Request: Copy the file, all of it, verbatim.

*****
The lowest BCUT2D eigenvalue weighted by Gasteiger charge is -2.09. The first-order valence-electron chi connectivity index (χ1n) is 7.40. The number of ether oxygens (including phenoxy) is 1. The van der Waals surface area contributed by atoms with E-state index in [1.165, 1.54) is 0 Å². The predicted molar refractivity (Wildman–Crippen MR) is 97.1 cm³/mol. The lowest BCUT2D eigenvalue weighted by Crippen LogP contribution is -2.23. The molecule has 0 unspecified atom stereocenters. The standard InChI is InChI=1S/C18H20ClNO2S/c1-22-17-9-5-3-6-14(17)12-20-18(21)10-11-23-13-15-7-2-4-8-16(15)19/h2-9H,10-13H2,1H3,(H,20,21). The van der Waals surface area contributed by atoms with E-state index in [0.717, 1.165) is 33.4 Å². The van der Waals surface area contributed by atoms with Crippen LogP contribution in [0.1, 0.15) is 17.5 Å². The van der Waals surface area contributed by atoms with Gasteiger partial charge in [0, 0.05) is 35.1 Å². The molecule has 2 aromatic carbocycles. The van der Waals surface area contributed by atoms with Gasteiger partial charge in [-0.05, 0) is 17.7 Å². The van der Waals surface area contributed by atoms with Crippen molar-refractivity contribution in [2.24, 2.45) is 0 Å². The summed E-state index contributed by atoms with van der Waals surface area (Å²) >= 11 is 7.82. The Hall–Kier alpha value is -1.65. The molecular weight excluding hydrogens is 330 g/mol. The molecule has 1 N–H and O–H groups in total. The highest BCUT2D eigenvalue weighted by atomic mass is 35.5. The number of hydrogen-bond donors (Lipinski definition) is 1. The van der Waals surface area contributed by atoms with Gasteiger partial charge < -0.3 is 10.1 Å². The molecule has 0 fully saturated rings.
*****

The lowest BCUT2D eigenvalue weighted by Gasteiger charge is -2.09. The first-order valence-electron chi connectivity index (χ1n) is 7.40. The number of ether oxygens (including phenoxy) is 1. The van der Waals surface area contributed by atoms with E-state index in [1.165, 1.54) is 0 Å². The predicted molar refractivity (Wildman–Crippen MR) is 97.1 cm³/mol. The lowest BCUT2D eigenvalue weighted by Crippen LogP contribution is -2.23. The molecule has 0 unspecified atom stereocenters. The standard InChI is InChI=1S/C18H20ClNO2S/c1-22-17-9-5-3-6-14(17)12-20-18(21)10-11-23-13-15-7-2-4-8-16(15)19/h2-9H,10-13H2,1H3,(H,20,21). The van der Waals surface area contributed by atoms with E-state index in [0.717, 1.165) is 33.4 Å². The van der Waals surface area contributed by atoms with Crippen LogP contribution in [0.1, 0.15) is 17.5 Å². The van der Waals surface area contributed by atoms with Gasteiger partial charge in [0, 0.05) is 35.1 Å². The molecule has 2 aromatic carbocycles. The van der Waals surface area contributed by atoms with Gasteiger partial charge in [-0.05, 0) is 17.7 Å². The van der Waals surface area contributed by atoms with Crippen molar-refractivity contribution in [2.24, 2.45) is 0 Å². The summed E-state index contributed by atoms with van der Waals surface area (Å²) >= 11 is 7.82. The Hall–Kier alpha value is -1.65. The molecular weight excluding hydrogens is 330 g/mol. The molecule has 1 N–H and O–H groups in total. The highest BCUT2D eigenvalue weighted by atomic mass is 35.5. The number of hydrogen-bond donors (Lipinski definition) is 1. The van der Waals surface area contributed by atoms with Gasteiger partial charge < -0.3 is 10.1 Å². The molecule has 0 fully saturated rings.